Premature greyness has seriously messed with his goatee in the last few years and most people think he's way older than he really is (he's in his early thirties if you must know). It's a hard-knock life, mate.
He used to be the last guy to leave the party/pub/park bench, now he's a respectable family man with just a wee bit of an alcohol dependency.
His ancestors were highwaymen and (more recently) bank robbers but he doesn't have the stomach to go with his criminal mind...
It's much safer writing crime fiction.
Gerard is the author of the novels WEE ROCKETS and FIREPROOF (reviewed on this blog) and the author of the novella's THE POINT and WEE DANNY (newly released from Blasted Heath). Gerard was kind enough to answer some questions following my review of WEE DANNY:
(Josh) What made you decide to revisit Danny once again?
(Gerard) While working on WEE ROCKETS I enjoyed writing the scenes that featured Wee Danny the most. And if I'm honest, I wasn't altogether happy with how things ended for him. His arc played out the way it had to (he was certainly no angel, after all), but I just felt that there was so much left unsaid about this kid. So I decided to spend more time with him.
The premise of this story is different to WEE ROCKETS where we saw a group mentality with a move towards separation. In comparison, WEE DANNY is heavily character and situational centric - were you tempted to write WEE DANNY in a similar setting/theme to WEE ROCKETS (given how exceptionally good it was) or was this how you envisioned returning to the character?
I'm not sure everybody would describe WEE ROCKETS as exceptionally good, so first of all, thank you for that! But I knew I had to let Danny stand on his own two feet in this one. As you said above, WEE ROCKETS did move from group mentality to separation, and I see Danny as a very strong individual (hardened by what happened to him in WEE ROCKETS) with a lot of unrecognised potential. If I wrote about him craving a place in a new gang, I feel he'd have seemed weaker, and I didn't want that for him.
Danny evolves in WEE DANNY. I don't know if its maturity, his bond with Conan, or simply his portrayal as offender-without-equal which leads to his more mellow side showing. Was this a natural character progression or something you had to work on for Danny?
I worked hard on getting that balance right. He had to be believed as somebody who might care about another offender, but also as somebody who wasn't afraid to stand up and be counted when the time came. And most importantly, I had to make sure Danny wouldn't question his own judgement too much. Most of what he does works because he doesn't like to spend too much time in his own head, but when a character like that is providing the narration... it can be a challenge.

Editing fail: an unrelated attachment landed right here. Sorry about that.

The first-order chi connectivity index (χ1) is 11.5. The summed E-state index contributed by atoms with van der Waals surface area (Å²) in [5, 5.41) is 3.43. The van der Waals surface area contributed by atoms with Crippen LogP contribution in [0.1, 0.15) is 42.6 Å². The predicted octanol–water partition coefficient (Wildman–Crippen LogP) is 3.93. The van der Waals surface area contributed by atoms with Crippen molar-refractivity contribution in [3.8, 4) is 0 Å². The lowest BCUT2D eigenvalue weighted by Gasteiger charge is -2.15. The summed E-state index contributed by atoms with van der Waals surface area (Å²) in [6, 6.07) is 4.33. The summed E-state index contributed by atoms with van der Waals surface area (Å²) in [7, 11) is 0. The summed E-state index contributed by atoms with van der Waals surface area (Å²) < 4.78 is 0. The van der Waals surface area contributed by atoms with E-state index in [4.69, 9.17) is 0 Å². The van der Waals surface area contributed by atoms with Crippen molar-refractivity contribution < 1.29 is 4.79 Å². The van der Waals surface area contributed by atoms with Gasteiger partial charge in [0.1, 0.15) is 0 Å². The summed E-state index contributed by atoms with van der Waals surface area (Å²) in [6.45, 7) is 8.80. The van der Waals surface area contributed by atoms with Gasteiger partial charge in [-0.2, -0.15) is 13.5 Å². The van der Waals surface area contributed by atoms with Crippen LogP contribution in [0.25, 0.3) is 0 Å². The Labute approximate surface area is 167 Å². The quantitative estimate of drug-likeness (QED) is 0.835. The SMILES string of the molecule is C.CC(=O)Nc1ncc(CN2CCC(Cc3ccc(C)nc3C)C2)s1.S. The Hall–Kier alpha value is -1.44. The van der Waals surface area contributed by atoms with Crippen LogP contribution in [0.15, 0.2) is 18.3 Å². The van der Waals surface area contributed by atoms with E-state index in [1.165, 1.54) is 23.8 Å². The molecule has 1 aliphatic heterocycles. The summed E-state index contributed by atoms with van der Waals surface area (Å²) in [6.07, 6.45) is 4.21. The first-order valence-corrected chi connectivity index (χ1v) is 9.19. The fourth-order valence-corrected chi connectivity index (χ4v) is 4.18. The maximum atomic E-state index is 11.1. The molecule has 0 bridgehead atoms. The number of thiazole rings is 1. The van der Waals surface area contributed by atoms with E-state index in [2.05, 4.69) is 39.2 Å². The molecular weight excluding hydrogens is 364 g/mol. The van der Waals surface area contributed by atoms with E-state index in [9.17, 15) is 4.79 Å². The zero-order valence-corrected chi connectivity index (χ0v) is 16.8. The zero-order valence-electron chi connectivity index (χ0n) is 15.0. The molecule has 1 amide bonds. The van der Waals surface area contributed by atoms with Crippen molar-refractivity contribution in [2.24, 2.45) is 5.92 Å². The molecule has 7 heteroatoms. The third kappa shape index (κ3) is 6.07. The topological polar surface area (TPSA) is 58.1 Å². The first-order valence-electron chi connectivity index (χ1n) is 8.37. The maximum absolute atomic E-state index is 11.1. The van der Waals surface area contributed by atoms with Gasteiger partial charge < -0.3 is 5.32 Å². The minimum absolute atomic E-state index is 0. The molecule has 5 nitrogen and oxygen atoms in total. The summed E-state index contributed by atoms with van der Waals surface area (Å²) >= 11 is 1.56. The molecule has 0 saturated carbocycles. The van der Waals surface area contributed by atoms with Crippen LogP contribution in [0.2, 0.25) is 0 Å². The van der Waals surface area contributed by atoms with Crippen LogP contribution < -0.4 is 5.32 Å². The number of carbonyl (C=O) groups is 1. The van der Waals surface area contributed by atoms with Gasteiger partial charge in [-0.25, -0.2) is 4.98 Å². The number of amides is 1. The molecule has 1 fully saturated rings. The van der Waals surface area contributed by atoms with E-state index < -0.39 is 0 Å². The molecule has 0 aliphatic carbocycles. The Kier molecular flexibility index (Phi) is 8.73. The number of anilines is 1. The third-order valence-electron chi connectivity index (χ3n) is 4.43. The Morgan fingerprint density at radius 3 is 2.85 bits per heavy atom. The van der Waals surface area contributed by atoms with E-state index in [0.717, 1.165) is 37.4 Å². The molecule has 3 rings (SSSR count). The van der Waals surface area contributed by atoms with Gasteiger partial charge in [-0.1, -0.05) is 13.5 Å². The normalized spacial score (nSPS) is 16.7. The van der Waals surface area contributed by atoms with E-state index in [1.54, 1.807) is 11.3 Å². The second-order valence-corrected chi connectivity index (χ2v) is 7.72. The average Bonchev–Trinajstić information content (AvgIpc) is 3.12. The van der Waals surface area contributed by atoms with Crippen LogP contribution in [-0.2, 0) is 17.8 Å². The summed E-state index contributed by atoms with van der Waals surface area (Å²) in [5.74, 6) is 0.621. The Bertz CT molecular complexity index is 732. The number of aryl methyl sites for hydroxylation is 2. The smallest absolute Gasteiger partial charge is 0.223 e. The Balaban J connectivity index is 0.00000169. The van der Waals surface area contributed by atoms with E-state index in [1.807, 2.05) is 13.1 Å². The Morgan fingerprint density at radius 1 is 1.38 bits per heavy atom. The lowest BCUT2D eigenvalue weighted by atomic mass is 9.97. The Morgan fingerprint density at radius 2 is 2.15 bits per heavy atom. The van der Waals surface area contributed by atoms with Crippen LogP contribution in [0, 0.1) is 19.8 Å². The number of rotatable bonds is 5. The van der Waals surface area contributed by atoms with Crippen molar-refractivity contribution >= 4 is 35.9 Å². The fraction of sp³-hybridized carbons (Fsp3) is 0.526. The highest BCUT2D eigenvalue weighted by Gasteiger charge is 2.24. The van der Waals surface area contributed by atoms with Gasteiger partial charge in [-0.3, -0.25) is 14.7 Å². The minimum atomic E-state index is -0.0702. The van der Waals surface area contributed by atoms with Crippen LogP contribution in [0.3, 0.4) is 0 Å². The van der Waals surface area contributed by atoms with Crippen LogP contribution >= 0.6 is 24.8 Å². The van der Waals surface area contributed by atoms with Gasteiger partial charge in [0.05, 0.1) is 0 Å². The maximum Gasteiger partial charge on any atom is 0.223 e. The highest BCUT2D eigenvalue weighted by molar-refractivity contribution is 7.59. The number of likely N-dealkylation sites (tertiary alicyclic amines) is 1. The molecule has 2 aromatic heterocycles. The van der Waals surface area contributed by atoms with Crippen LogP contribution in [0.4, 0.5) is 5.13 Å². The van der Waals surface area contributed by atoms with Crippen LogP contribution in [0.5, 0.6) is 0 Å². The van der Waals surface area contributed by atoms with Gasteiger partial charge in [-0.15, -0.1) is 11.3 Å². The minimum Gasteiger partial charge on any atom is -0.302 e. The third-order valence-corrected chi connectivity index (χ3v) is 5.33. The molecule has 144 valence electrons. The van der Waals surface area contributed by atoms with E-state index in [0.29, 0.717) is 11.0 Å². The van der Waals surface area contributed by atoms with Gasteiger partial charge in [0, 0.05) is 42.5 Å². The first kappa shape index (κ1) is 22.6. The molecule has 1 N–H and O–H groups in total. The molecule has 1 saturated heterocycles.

I like the way Danny's adversary is described in a non-threatening manner, yet there's a little something to Adrian which makes him a worthy enemy. The interactions between the two are always heated - how important was it to provide an outlet for Danny to revert to his violent ways (almost an ode to his former life in a youth gang)?
I was conscious that some readers may not have had the benefit of reading WEE ROCKETS before picking up WEE DANNY. To that end, they might not have known just how tough the little guy could be. If Danny didn't have an adversary, a constant source of conflict, too much of his personality would be lost.
WEE ROCKETS is one of my favourite books, do you think you'll write more stories in this setting?
Knowing how much (and what great books) you read, I'm delighted to hear that. And yes, I'd like to release at least two more novellas that revisit characters from WEE ROCKETS. I've only got loose plans so far, but I think we'll hear from Liam Greene next and then Joe Phillips. That won't mean much to anybody who hasn't read WEE ROCKETS, but I hope those who have are happy with those decisions.
Of all the weird and wonderful authors who write crime/noir, who has been most influential on your work?
Roald Dahl and Stephen King made me want to write. Neither are particularly well known for their crime/noir work, but it's definitely part of their canon. But if I'm to pick a writer who is very much seen as a noir exponent, it has to be the mighty Ken Bruen. I don't try to imitate his voice (nobody should, only Bruen can make it work) but I do feel as if his work demonstrated that you can march to your own beat. And if you want to make an impression, you should.
And lastly, what can readers expect from you in the (near/far) future?
Radical crime fiction. And plenty of it.
- Gerard Brennan books from Blasted Heath
- My review of WEE DANNY
- My review of FIREPROOF
- My review of WEE ROCKETS on Goodreads
Follow Gerard on Twitter: @gerardbrennan
Follow me on Twitter: @OzNoir